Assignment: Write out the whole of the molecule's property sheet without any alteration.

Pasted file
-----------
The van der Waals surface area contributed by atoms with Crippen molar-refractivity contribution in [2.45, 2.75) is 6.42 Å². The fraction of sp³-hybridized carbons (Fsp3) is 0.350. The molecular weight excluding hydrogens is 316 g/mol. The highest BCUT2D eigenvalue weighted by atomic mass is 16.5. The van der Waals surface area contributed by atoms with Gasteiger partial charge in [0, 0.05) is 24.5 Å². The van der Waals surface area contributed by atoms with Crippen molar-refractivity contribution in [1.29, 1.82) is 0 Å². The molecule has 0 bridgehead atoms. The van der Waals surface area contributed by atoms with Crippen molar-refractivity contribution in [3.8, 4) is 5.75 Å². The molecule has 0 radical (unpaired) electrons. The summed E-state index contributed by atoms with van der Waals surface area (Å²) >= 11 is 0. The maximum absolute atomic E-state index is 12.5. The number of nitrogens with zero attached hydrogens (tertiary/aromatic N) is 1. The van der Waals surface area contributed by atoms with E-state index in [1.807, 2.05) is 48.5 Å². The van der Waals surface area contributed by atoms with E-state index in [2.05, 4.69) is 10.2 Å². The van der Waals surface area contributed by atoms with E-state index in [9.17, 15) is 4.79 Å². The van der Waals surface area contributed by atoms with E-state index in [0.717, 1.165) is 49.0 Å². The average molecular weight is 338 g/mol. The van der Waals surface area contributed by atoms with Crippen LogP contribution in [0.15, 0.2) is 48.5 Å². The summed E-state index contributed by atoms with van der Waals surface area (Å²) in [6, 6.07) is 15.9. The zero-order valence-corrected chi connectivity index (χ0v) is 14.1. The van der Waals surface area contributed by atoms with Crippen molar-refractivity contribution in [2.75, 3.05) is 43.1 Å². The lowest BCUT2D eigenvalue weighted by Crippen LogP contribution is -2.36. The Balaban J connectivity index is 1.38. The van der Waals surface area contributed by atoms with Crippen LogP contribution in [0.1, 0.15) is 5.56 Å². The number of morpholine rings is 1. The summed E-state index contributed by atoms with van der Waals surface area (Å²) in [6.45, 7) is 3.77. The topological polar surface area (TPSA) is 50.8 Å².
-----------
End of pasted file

The van der Waals surface area contributed by atoms with Crippen molar-refractivity contribution in [2.45, 2.75) is 6.42 Å². The fraction of sp³-hybridized carbons (Fsp3) is 0.350. The molecular weight excluding hydrogens is 316 g/mol. The highest BCUT2D eigenvalue weighted by atomic mass is 16.5. The van der Waals surface area contributed by atoms with Gasteiger partial charge in [0, 0.05) is 24.5 Å². The van der Waals surface area contributed by atoms with Crippen molar-refractivity contribution in [1.29, 1.82) is 0 Å². The molecule has 0 bridgehead atoms. The van der Waals surface area contributed by atoms with Crippen molar-refractivity contribution in [3.8, 4) is 5.75 Å². The molecule has 0 radical (unpaired) electrons. The summed E-state index contributed by atoms with van der Waals surface area (Å²) >= 11 is 0. The maximum absolute atomic E-state index is 12.5. The number of nitrogens with zero attached hydrogens (tertiary/aromatic N) is 1. The van der Waals surface area contributed by atoms with E-state index in [1.807, 2.05) is 48.5 Å². The van der Waals surface area contributed by atoms with E-state index in [2.05, 4.69) is 10.2 Å². The van der Waals surface area contributed by atoms with E-state index in [9.17, 15) is 4.79 Å². The van der Waals surface area contributed by atoms with E-state index in [0.717, 1.165) is 49.0 Å². The average molecular weight is 338 g/mol. The van der Waals surface area contributed by atoms with Crippen LogP contribution in [0.15, 0.2) is 48.5 Å². The summed E-state index contributed by atoms with van der Waals surface area (Å²) in [6, 6.07) is 15.9. The zero-order valence-corrected chi connectivity index (χ0v) is 14.1. The van der Waals surface area contributed by atoms with Crippen molar-refractivity contribution in [2.75, 3.05) is 43.1 Å². The lowest BCUT2D eigenvalue weighted by Crippen LogP contribution is -2.36. The Balaban J connectivity index is 1.38. The van der Waals surface area contributed by atoms with Crippen LogP contribution in [0.1, 0.15) is 5.56 Å². The number of morpholine rings is 1. The summed E-state index contributed by atoms with van der Waals surface area (Å²) in [6.45, 7) is 3.77. The topological polar surface area (TPSA) is 50.8 Å².